Since 1985, the newer recordings of this group have been avoided by the radio and print media in the US for unexplained reasons. Frankly, Air Supply hasn’t really got their rightful share of praise. However, this 13-track package cannot be ignored. Written by Graham Russell, the album mixes the velvet-rock trademark Air Supply sound with an occasional rocker, although both Graham and Russell remain committed to their on going exploration of the theme of love. Yours Truly boasts of dramatic string arrangements (mainly of ELO’s Louis Clark), intimate ballads and complex harmonies. The album opens with Who Am I — a strong orchestral arrangement with remarkable chorus demonstration. Body Glove is a surprise track that turns up the tempo with techno-flavored moments. You Are The Reason is a lyrically beautiful track featuring our very own Mehnaz. Tell Me Of Springs is a flamenco-rhythm-filled prayer of thanksgiving for the rebirth of love. The rocking Peaches & Cream is a moving dreamscape filled with childhood memories of love and fondness. The tempo calms down for Don’t Throw Your Love Away, Why Don’t You Come and the title track Yours Truly. A catchy retrospective piece is the upbeat Learning To Make Love To You, that offers some catchy lyrics. Yours Truly is this season’s must-have accessory.
Vanessa Mae - Subject
Vanessa Mae took the world by storm, bringing commercial sensuality to the often sterile world of classical music when she moved from the popular music scene with her break-through album, The Violin Player. Things began to shape up when she got an opportunity to perform with the London Mozart Players. Moving to a solo career, she finally released her debut album in 1994. The freshness in all her works immediately gained global attention and the rest is all history. She carries all the successful traits onto this new album, but has combined more contemporary pop influences with stronger songs. The prominent tracks here include the energetic opener Yantra, Picante, Night Flight, Clear Like Ice, Laughing Buddha and Love Is Only A Game.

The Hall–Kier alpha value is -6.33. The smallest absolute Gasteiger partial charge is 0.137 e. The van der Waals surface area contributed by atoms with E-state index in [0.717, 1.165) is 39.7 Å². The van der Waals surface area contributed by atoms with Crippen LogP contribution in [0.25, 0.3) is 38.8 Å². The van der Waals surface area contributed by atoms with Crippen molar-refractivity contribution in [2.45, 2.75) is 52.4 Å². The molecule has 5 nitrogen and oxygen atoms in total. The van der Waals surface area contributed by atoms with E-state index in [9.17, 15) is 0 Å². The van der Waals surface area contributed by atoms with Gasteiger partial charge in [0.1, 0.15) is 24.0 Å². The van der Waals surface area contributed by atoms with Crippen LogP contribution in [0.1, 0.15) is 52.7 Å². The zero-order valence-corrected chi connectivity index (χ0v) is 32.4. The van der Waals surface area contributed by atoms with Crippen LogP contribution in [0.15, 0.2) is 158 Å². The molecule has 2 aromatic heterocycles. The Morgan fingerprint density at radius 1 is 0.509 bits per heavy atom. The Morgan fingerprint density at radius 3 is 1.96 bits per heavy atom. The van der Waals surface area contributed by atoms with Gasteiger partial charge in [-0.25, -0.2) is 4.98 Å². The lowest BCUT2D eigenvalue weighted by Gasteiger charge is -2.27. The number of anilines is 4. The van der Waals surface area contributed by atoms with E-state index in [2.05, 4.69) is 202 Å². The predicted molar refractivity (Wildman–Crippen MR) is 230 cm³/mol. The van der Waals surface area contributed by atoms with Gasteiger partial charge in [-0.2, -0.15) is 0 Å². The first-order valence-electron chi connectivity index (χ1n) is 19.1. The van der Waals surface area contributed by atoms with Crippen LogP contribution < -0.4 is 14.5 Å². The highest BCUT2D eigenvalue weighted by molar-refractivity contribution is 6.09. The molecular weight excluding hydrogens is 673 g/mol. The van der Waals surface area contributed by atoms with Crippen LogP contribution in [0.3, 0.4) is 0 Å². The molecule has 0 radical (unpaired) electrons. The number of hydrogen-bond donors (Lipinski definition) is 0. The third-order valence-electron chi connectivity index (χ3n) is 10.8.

Subject To Change is Vanessa’s most ambitious work to date: 12 violin-driven choral pieces that inhabit the space between contemporary, classical and new age, with a wonderful choice of instruments too. Haunting but surprisingly accessible.
Album of the month
Destiny’s Child has managed to acquire what many girl bands could only dream about. The trio makes up as one of the world’s best-selling-ever female groups. After immensely well-received Writings On The Wall, Destiny’s Child launched off their eagerly anticipated album Survivor. Lead by the lead singer Beyonce Knowles, the album represents a new dimension for the band. Kelly, Michelle and Beyonce possess impeccable harmonising talent and show their incredible effort throughout the album. There’s a feel of everything from jazz to reggae and gospel to opera influences. The trio stamps its way through a set of sparely arranged showcases for the layered vocal weave, from the spiritedness of My Heart Still Beats to the soul-stirring The Story Of Beauty. Dance-floor anthems like the spicy Sexy Daddy and the old-school disco-funk of Bootylicious balance on a gospel medley and the trio’s sensitive, soaring cover of Emotion (a disco hit by Samantha Sang, penned by Garry Gibb and Robin Gibb of the BeeGees- 1978).
There are two versions of Independent Women — the group’s hit theme for the film adaptation of Charlie’s Angels.
Noteworthy tracks include Nasty Boys and Fancy, which are both uptempo R&B with heavy grooves, but the prominent part manifest in the form of ballads. Destiny’s Child is set in the right direction to discover themselves, and yes, in the music industry they will ‘survive’.